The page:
Pop culture obsessives writing for the pop culture obsessed.
Pop culture obsessives writing for the pop culture obsessed.

Guillermo Del Toro's stop-motion Pinocchio sets its frankly ridiculous cast

Photo credits from top left, clockwise to bottom-left: Jean Baptiste Lacroix/WireImage/Getty Images, David M. Benett/Dave Benett/Getty Images for BFI, Joe Scarnici/FilmMagic/Getty Images, Axelle/Bauer-Griffin/FilmMagic/Getty Images, Noam Galai/Getty Images, Jean Baptiste Lacroix/WireImage/Getty Images, Gary Gershoff/Getty Images, Isa Foltin/WireImage/Getty Images
Photo credits from top left, clockwise to bottom-left: Jean Baptiste Lacroix/WireImage/Getty Images, David M. Benett/Dave Benett/Getty Images for BFI, Joe Scarnici/FilmMagic/Getty Images, Axelle/Bauer-Griffin/FilmMagic/Getty Images, Noam Galai/Getty Images, Jean Baptiste Lacroix/WireImage/Getty Images, Gary Gershoff/Getty Images, Isa Foltin/WireImage/Getty Images
Graphic: The A.V. Club

Among the grand pantheon of Movies Guillermo Del Toro Swears He’s Going To Get Around To Making, One Of These Days, the director’s long-fabled production of Pinocchio has got to be somewhere near the top. (It’s no At The Mountains Of Madness, sure, but considering that the project dates back to 2008 or so, it’s still a pretty long stretch of make-believe.) Now, though, it looks like Del Toro’s stop-motion adaptation of Carlo Collodi’s 1883 classic is well and truly moving forward, courtesy of Netflix—and, damn, but that’s a good cast for a Pinocchio movie.

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Aside from newcomer Gregory Mann as the wooden child himself, the cast list released by Netflix today is pretty much just a big ol’ bucket of ringers, from Ewan McGregor as “The Talking Cricket,” to Tilda Swinton as “The Fairy With Turquoise Hair,” to Christoph Waltz as the malevolent Fox and Cat. Counting Waltz, Swinton, and Cate Blanchett (in a not-yet-announced part), that’s three Oscar winners right there, to say nothing of John Turturro, Tim Blake Nelson, Finn Wolfhard, and Burn Gorman—plus Harry Potter alum David Bradley as Gepetto, and Del Toro favorite Ron Perlman as evil puppet master Mangiafuoco. (That’s mid-movie bad guyStromboli, if you’re only familiar with the Disney movie.)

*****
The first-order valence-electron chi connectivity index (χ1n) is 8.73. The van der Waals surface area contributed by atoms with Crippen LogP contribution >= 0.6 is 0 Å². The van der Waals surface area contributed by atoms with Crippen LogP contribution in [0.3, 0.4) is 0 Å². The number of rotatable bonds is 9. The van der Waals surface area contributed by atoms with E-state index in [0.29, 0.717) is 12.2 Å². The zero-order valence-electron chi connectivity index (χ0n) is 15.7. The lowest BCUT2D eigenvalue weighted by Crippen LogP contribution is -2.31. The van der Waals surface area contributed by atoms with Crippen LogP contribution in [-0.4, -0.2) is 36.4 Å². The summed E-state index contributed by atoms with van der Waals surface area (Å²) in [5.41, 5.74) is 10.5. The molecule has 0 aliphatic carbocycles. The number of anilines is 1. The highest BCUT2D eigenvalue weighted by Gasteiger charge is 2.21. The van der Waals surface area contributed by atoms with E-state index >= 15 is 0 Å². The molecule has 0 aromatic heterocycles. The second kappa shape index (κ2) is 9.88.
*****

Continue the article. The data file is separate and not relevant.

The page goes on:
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If this were anybody else’s take on the story, we’d argue that this cast is probably Too Damn Good for a Pinocchio movie. (After all, isn’t a part as bland as Geppetto more Drew Carey’s speed?) But Del Toro—who hasn’t directed a movie since his 2017 Best Picture winner The Shape Of Water—has definitely earned some reciprocal passion for his passion projects like this, especially since his take on the film (set during Mussolini’s Italy, and co-directed by The Fantastic Mr. Fox’s Mark Gustafson) sounds legitimately fascinating, to boot.

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